Finding jobs on the Spanish coast
The crisis may have taken its toll on the Spanish economy but you can still find jobs in Spain if you don’t mind a pay cut and are able to think out of the box.
It is no secret that the Spanish economy has taken a battering with the current financial downturn referred to here as the ‘crisis.’ Unemployment is running at record levels but does that mean job opportunities are zero?
I live on the Costa Blanca – the white coast in the Alicante province. The economy here is different to the major cities where there tends to be a high concentration of white collar jobs in the large government and corporate headquarters offices of Spain’s big companies. Here, the coastal job scene is not so much white collar as white apron.
So if you are seeking for a job in the service sector, perhaps the coast is will provide you the opportunity you are looking for.
Do not think that all enterprises are purely Spanish because they are not. The British, Chinese, Italians, South Americans and East Europeans in Spain also run bars, restaurants, and shops selling everything from food to car spares to solar panel systems. They sometimes employ staff of other nationalities for their languages. The daughter of a friend of mine is currently employed in a Chinese bazaar because she speaks English and Spanish.
So which types of jobs are available?
As a sales person
If you have experience in sales you should not have a problem finding a job. The basic salary may be low but may amount to a substantial amount if you sell enough. If you are able to speak a second language you might even be able to land a great position. From selling advertising space to funeral plans (very popular over here with the elderly expats), there are always jobs for sales people.
In the hospitality industry
The hospitality business is always on the lookout for chefs and bar staff. Speaking multiple languages and having prior waiting experience will help put you in front of other applicants. However as we are talking about a range of establishments from basic cafes to five-star hotels, you should be able to find a job even with only basic experience.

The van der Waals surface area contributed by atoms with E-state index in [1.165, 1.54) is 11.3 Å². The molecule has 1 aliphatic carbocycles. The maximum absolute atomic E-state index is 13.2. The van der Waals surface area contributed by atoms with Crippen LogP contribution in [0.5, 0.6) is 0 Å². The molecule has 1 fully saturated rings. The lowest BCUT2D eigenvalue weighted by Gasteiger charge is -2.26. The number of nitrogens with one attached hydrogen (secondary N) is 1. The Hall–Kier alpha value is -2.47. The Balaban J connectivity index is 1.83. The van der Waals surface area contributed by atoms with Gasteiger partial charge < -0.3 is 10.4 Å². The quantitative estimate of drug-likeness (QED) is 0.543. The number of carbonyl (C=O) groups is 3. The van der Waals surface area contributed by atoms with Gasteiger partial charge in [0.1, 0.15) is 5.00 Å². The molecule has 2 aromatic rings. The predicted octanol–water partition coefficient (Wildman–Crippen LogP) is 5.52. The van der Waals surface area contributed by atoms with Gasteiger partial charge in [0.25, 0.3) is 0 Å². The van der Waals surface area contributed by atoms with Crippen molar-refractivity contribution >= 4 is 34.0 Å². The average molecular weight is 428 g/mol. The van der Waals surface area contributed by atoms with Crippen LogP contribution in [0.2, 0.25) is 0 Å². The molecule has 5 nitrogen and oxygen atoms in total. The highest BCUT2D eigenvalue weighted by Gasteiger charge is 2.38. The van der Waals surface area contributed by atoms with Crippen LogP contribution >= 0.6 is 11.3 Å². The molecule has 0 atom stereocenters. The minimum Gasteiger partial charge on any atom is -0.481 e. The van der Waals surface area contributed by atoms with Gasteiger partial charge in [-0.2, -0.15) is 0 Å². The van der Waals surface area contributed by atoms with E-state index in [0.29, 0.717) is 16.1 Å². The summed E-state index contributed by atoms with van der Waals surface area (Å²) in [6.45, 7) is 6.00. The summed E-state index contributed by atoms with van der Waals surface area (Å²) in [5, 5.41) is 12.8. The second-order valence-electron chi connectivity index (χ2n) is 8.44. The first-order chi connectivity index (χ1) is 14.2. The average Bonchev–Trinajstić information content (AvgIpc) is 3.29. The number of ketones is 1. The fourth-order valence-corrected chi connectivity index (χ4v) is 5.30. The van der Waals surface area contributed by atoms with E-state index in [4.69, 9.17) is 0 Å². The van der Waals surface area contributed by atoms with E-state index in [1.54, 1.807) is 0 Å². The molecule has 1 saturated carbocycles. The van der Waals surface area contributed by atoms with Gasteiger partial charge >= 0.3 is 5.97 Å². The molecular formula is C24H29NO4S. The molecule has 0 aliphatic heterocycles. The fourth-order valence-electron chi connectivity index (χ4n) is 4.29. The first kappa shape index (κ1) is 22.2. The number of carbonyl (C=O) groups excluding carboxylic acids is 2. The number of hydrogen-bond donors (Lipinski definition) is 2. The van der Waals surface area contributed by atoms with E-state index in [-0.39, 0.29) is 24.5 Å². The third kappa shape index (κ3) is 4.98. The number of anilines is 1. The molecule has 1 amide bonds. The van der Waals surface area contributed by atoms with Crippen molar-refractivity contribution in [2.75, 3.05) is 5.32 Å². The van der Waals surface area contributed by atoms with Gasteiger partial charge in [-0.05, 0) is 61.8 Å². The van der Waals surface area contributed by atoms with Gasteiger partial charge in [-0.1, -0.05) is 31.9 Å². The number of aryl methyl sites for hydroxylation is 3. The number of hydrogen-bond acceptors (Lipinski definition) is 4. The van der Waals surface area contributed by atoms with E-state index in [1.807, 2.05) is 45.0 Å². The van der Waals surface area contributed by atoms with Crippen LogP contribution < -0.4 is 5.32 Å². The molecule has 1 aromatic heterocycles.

But be prepared for hard work. Most of the restaurants will be busy and you will be under pressure working in high temperatures. Crowded bars get very hot.
Be your own boss
What if you can’t find a job? Well maybe you have to create one. Some creativity can go a long way here – see a gap and fill it. Opportunities exist here which are unavailable in your own country: e.g. pool cleaning and gardening is in big demand, especially when the owners are not residents. Many properties are owned by people who have yet to relocate full time. Some let their houses out so they need cleaning and servicing. Fairly basic work requiring minimal experience and skills, but if you build up a portfolio of properties it can be financially rewarding.
The option to be your own boss can be extremely appealing to those who are setting out on a new lifestyle. But it will take hard work and commitment. However, at least the profit will go in your pocket and not the boss’s.
Maybe the internet is your thing. If so, work from home using Spain’s excellent broadband internet services. Work the hours to suit yourself and spend your leisure time in the pool or on the beach.
Relocation to Spain is not for everyone. You have to decide what you want. If you are happy to maybe downsize a little then find a job that pays the bills and leaves you plenty of time to explore. Discovering the culture and other delights this country has to offer can be part of your daily life.
Escaping the rat race and working (for instance) behind a bar may just be the change that would benefit you. But remember there will still be bills that need to be paid. Spain’s healthcare system is only available to those who contribute, and the level of government handouts here may be different from your home countries.
Do some homework; time spent on reconnaissance is never wasted as they say. Spain can offer some exciting opportunities but be prepared to be flexible and adapt to your new surroundings and situation.
Rob Innis / Expatica
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